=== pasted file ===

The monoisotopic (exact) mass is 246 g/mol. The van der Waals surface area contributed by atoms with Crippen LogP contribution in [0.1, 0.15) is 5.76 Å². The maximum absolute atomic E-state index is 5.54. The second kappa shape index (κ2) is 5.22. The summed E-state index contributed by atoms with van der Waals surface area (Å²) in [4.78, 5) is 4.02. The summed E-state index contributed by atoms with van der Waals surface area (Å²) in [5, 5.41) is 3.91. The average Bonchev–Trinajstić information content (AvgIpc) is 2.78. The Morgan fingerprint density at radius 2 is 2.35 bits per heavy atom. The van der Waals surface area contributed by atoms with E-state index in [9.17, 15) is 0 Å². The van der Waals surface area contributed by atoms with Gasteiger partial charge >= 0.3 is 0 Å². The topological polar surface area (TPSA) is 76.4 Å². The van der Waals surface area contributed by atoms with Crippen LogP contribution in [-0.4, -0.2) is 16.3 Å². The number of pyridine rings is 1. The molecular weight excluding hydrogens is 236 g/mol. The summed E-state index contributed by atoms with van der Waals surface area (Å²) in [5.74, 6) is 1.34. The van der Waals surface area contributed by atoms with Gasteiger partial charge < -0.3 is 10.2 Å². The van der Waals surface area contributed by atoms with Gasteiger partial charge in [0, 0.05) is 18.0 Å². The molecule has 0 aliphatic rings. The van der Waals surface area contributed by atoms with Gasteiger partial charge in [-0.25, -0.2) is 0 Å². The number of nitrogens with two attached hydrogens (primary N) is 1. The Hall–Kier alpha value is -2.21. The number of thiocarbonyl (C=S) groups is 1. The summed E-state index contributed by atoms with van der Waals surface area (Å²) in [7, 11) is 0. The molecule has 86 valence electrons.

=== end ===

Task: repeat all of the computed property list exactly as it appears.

The monoisotopic (exact) mass is 246 g/mol. The van der Waals surface area contributed by atoms with Crippen LogP contribution in [0.1, 0.15) is 5.76 Å². The maximum absolute atomic E-state index is 5.54. The second kappa shape index (κ2) is 5.22. The summed E-state index contributed by atoms with van der Waals surface area (Å²) in [4.78, 5) is 4.02. The summed E-state index contributed by atoms with van der Waals surface area (Å²) in [5, 5.41) is 3.91. The average Bonchev–Trinajstić information content (AvgIpc) is 2.78. The Morgan fingerprint density at radius 2 is 2.35 bits per heavy atom. The van der Waals surface area contributed by atoms with E-state index in [9.17, 15) is 0 Å². The van der Waals surface area contributed by atoms with Gasteiger partial charge >= 0.3 is 0 Å². The topological polar surface area (TPSA) is 76.4 Å². The van der Waals surface area contributed by atoms with Crippen LogP contribution in [-0.4, -0.2) is 16.3 Å². The number of pyridine rings is 1. The molecular weight excluding hydrogens is 236 g/mol. The summed E-state index contributed by atoms with van der Waals surface area (Å²) in [5.74, 6) is 1.34. The van der Waals surface area contributed by atoms with Gasteiger partial charge < -0.3 is 10.2 Å². The van der Waals surface area contributed by atoms with Gasteiger partial charge in [0, 0.05) is 18.0 Å². The molecule has 0 aliphatic rings. The van der Waals surface area contributed by atoms with Gasteiger partial charge in [-0.25, -0.2) is 0 Å². The number of nitrogens with two attached hydrogens (primary N) is 1. The Hall–Kier alpha value is -2.21. The number of thiocarbonyl (C=S) groups is 1. The summed E-state index contributed by atoms with van der Waals surface area (Å²) in [7, 11) is 0. The molecule has 86 valence electrons.